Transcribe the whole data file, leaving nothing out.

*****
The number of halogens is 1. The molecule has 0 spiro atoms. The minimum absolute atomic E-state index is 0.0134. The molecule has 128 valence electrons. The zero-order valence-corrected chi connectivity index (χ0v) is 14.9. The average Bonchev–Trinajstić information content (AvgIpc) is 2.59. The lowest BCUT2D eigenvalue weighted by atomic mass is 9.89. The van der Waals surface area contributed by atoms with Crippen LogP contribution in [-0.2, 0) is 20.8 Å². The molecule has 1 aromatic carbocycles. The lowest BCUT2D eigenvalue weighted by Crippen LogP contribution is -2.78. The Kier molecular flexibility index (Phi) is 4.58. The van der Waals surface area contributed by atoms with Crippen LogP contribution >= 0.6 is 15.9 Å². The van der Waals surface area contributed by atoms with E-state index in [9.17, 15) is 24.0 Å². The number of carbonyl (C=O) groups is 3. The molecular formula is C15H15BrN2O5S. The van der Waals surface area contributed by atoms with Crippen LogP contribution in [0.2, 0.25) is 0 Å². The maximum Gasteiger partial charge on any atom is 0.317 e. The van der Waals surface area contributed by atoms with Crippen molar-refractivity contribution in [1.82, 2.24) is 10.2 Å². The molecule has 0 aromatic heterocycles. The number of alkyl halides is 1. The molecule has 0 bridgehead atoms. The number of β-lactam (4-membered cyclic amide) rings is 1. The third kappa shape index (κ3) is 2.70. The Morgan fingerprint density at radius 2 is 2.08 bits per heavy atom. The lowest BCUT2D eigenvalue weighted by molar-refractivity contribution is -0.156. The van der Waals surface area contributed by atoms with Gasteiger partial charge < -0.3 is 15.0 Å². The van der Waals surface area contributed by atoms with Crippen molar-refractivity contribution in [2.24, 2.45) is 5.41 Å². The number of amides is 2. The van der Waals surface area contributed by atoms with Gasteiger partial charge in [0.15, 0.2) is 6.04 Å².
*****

The number of halogens is 1. The molecule has 0 spiro atoms. The minimum absolute atomic E-state index is 0.0134. The molecule has 128 valence electrons. The zero-order valence-corrected chi connectivity index (χ0v) is 14.9. The average Bonchev–Trinajstić information content (AvgIpc) is 2.59. The lowest BCUT2D eigenvalue weighted by atomic mass is 9.89. The van der Waals surface area contributed by atoms with Crippen LogP contribution in [-0.2, 0) is 20.8 Å². The molecule has 1 aromatic carbocycles. The lowest BCUT2D eigenvalue weighted by Crippen LogP contribution is -2.78. The Kier molecular flexibility index (Phi) is 4.58. The van der Waals surface area contributed by atoms with Crippen LogP contribution >= 0.6 is 15.9 Å². The van der Waals surface area contributed by atoms with E-state index in [9.17, 15) is 24.0 Å². The number of carbonyl (C=O) groups is 3. The molecular formula is C15H15BrN2O5S. The van der Waals surface area contributed by atoms with Crippen LogP contribution in [0.2, 0.25) is 0 Å². The maximum Gasteiger partial charge on any atom is 0.317 e. The van der Waals surface area contributed by atoms with Crippen molar-refractivity contribution in [1.82, 2.24) is 10.2 Å². The molecule has 0 aromatic heterocycles. The number of alkyl halides is 1. The molecule has 0 bridgehead atoms. The number of β-lactam (4-membered cyclic amide) rings is 1. The third kappa shape index (κ3) is 2.70. The Morgan fingerprint density at radius 2 is 2.08 bits per heavy atom. The lowest BCUT2D eigenvalue weighted by molar-refractivity contribution is -0.156. The van der Waals surface area contributed by atoms with Gasteiger partial charge < -0.3 is 15.0 Å². The van der Waals surface area contributed by atoms with Crippen molar-refractivity contribution in [2.24, 2.45) is 5.41 Å². The number of amides is 2. The van der Waals surface area contributed by atoms with Gasteiger partial charge in [0.15, 0.2) is 6.04 Å².